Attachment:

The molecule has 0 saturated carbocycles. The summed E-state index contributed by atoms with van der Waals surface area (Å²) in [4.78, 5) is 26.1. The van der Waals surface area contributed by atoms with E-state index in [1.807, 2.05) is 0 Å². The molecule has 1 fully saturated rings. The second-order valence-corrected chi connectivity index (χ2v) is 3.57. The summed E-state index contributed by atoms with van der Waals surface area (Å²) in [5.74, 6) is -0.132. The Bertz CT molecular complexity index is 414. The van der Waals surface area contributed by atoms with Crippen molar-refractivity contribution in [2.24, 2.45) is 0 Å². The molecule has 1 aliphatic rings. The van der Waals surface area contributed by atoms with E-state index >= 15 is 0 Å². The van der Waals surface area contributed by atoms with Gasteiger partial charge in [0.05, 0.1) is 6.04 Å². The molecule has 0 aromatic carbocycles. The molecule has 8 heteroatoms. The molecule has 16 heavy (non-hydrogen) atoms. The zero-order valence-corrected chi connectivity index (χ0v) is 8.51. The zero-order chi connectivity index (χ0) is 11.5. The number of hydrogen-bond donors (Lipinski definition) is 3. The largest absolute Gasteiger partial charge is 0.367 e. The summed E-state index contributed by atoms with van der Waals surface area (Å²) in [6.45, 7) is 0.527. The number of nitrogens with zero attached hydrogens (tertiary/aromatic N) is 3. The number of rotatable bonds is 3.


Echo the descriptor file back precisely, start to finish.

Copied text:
The molecule has 0 saturated carbocycles. The summed E-state index contributed by atoms with van der Waals surface area (Å²) in [4.78, 5) is 26.1. The van der Waals surface area contributed by atoms with E-state index in [1.807, 2.05) is 0 Å². The molecule has 1 fully saturated rings. The second-order valence-corrected chi connectivity index (χ2v) is 3.57. The summed E-state index contributed by atoms with van der Waals surface area (Å²) in [5.74, 6) is -0.132. The Bertz CT molecular complexity index is 414. The van der Waals surface area contributed by atoms with Crippen molar-refractivity contribution in [2.24, 2.45) is 0 Å². The molecule has 1 aliphatic rings. The van der Waals surface area contributed by atoms with E-state index >= 15 is 0 Å². The van der Waals surface area contributed by atoms with Gasteiger partial charge in [0.05, 0.1) is 6.04 Å². The molecule has 0 aromatic carbocycles. The molecule has 8 heteroatoms. The molecule has 16 heavy (non-hydrogen) atoms. The zero-order valence-corrected chi connectivity index (χ0v) is 8.51. The zero-order chi connectivity index (χ0) is 11.5. The number of hydrogen-bond donors (Lipinski definition) is 3. The largest absolute Gasteiger partial charge is 0.367 e. The summed E-state index contributed by atoms with van der Waals surface area (Å²) in [6.45, 7) is 0.527. The number of nitrogens with zero attached hydrogens (tertiary/aromatic N) is 3. The number of rotatable bonds is 3.